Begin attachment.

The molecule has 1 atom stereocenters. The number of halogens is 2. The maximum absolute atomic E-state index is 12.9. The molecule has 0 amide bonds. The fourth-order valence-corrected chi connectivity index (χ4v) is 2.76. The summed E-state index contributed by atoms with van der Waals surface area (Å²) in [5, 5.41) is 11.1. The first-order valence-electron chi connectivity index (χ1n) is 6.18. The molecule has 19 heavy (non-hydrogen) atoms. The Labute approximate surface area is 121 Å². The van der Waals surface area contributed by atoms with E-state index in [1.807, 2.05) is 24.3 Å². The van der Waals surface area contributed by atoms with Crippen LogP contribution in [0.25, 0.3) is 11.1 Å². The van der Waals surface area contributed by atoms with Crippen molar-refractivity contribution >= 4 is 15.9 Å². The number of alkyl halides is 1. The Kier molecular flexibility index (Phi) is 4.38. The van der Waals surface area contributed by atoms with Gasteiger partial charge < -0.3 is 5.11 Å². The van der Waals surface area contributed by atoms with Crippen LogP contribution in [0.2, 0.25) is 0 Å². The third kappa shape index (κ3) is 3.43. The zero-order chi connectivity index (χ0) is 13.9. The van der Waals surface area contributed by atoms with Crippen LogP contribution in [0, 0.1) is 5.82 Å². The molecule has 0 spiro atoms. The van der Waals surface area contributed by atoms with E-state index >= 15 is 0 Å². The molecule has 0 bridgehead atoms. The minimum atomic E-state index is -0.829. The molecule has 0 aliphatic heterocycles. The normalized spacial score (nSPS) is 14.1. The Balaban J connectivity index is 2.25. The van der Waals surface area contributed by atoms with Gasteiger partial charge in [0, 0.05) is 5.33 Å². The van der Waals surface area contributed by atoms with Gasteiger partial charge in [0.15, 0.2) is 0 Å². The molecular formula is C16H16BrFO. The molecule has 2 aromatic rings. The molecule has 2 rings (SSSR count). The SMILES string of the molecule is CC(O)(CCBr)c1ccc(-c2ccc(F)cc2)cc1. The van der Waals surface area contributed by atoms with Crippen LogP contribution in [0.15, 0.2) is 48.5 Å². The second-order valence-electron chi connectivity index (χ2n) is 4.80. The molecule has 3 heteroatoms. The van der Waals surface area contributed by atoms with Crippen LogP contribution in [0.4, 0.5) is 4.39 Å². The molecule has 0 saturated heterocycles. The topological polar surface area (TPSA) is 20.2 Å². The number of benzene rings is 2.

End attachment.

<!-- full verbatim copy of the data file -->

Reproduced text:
The molecule has 1 atom stereocenters. The number of halogens is 2. The maximum absolute atomic E-state index is 12.9. The molecule has 0 amide bonds. The fourth-order valence-corrected chi connectivity index (χ4v) is 2.76. The summed E-state index contributed by atoms with van der Waals surface area (Å²) in [5, 5.41) is 11.1. The first-order valence-electron chi connectivity index (χ1n) is 6.18. The molecule has 19 heavy (non-hydrogen) atoms. The Labute approximate surface area is 121 Å². The van der Waals surface area contributed by atoms with E-state index in [1.807, 2.05) is 24.3 Å². The van der Waals surface area contributed by atoms with Crippen LogP contribution in [0.25, 0.3) is 11.1 Å². The van der Waals surface area contributed by atoms with Crippen molar-refractivity contribution >= 4 is 15.9 Å². The number of alkyl halides is 1. The Kier molecular flexibility index (Phi) is 4.38. The van der Waals surface area contributed by atoms with Gasteiger partial charge < -0.3 is 5.11 Å². The van der Waals surface area contributed by atoms with Crippen LogP contribution in [0.2, 0.25) is 0 Å². The third kappa shape index (κ3) is 3.43. The zero-order chi connectivity index (χ0) is 13.9. The van der Waals surface area contributed by atoms with Crippen LogP contribution in [0, 0.1) is 5.82 Å². The molecule has 0 spiro atoms. The van der Waals surface area contributed by atoms with E-state index >= 15 is 0 Å². The molecule has 0 bridgehead atoms. The minimum atomic E-state index is -0.829. The molecule has 0 aliphatic heterocycles. The normalized spacial score (nSPS) is 14.1. The Balaban J connectivity index is 2.25. The van der Waals surface area contributed by atoms with Gasteiger partial charge in [0, 0.05) is 5.33 Å². The van der Waals surface area contributed by atoms with Gasteiger partial charge in [0.15, 0.2) is 0 Å². The molecular formula is C16H16BrFO. The molecule has 2 aromatic rings. The molecule has 2 rings (SSSR count). The SMILES string of the molecule is CC(O)(CCBr)c1ccc(-c2ccc(F)cc2)cc1. The van der Waals surface area contributed by atoms with Crippen LogP contribution in [0.15, 0.2) is 48.5 Å². The second-order valence-electron chi connectivity index (χ2n) is 4.80. The molecule has 3 heteroatoms. The van der Waals surface area contributed by atoms with Crippen LogP contribution in [0.4, 0.5) is 4.39 Å². The molecule has 0 saturated heterocycles. The topological polar surface area (TPSA) is 20.2 Å². The number of benzene rings is 2.